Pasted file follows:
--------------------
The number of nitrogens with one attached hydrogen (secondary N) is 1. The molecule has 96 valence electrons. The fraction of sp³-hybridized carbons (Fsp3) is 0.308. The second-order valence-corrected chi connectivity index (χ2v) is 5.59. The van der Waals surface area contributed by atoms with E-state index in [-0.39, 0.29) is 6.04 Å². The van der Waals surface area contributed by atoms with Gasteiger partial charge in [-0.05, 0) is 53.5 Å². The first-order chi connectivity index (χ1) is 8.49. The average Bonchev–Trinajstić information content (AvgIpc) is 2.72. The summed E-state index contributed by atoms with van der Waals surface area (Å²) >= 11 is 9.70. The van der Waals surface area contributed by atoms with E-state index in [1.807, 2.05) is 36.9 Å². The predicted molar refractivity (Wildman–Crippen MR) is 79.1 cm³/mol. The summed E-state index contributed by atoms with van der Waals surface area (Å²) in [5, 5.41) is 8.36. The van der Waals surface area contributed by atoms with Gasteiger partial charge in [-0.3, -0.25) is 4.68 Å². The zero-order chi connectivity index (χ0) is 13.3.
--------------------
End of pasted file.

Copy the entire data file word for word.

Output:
The number of nitrogens with one attached hydrogen (secondary N) is 1. The molecule has 96 valence electrons. The fraction of sp³-hybridized carbons (Fsp3) is 0.308. The second-order valence-corrected chi connectivity index (χ2v) is 5.59. The van der Waals surface area contributed by atoms with E-state index in [-0.39, 0.29) is 6.04 Å². The van der Waals surface area contributed by atoms with Gasteiger partial charge in [-0.05, 0) is 53.5 Å². The first-order chi connectivity index (χ1) is 8.49. The average Bonchev–Trinajstić information content (AvgIpc) is 2.72. The summed E-state index contributed by atoms with van der Waals surface area (Å²) >= 11 is 9.70. The van der Waals surface area contributed by atoms with E-state index in [1.807, 2.05) is 36.9 Å². The predicted molar refractivity (Wildman–Crippen MR) is 79.1 cm³/mol. The summed E-state index contributed by atoms with van der Waals surface area (Å²) in [5, 5.41) is 8.36. The van der Waals surface area contributed by atoms with Gasteiger partial charge in [-0.3, -0.25) is 4.68 Å². The zero-order chi connectivity index (χ0) is 13.3.